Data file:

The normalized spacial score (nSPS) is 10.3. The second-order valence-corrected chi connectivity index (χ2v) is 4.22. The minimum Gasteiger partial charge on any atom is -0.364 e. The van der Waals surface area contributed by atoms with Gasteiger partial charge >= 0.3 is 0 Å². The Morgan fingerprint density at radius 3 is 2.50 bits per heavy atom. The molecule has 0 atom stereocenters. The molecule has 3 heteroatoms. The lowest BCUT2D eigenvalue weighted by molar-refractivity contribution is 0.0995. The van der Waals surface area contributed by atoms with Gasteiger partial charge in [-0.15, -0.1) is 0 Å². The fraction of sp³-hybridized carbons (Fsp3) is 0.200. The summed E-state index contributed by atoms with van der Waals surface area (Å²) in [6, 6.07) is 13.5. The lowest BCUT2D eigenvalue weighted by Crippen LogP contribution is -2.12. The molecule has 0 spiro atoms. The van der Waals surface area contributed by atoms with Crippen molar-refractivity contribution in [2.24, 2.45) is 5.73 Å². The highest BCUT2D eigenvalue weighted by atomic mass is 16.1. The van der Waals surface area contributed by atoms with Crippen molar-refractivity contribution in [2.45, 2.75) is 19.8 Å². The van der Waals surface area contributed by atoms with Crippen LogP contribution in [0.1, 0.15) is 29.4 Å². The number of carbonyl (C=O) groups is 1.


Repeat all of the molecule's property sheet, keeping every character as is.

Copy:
The normalized spacial score (nSPS) is 10.3. The second-order valence-corrected chi connectivity index (χ2v) is 4.22. The minimum Gasteiger partial charge on any atom is -0.364 e. The van der Waals surface area contributed by atoms with Gasteiger partial charge >= 0.3 is 0 Å². The Morgan fingerprint density at radius 3 is 2.50 bits per heavy atom. The molecule has 0 atom stereocenters. The molecule has 3 heteroatoms. The lowest BCUT2D eigenvalue weighted by molar-refractivity contribution is 0.0995. The van der Waals surface area contributed by atoms with Gasteiger partial charge in [-0.15, -0.1) is 0 Å². The fraction of sp³-hybridized carbons (Fsp3) is 0.200. The summed E-state index contributed by atoms with van der Waals surface area (Å²) in [6, 6.07) is 13.5. The lowest BCUT2D eigenvalue weighted by Crippen LogP contribution is -2.12. The molecule has 0 spiro atoms. The van der Waals surface area contributed by atoms with Crippen molar-refractivity contribution in [2.24, 2.45) is 5.73 Å². The highest BCUT2D eigenvalue weighted by atomic mass is 16.1. The van der Waals surface area contributed by atoms with Crippen molar-refractivity contribution in [2.45, 2.75) is 19.8 Å². The van der Waals surface area contributed by atoms with Crippen LogP contribution in [0.1, 0.15) is 29.4 Å². The number of carbonyl (C=O) groups is 1.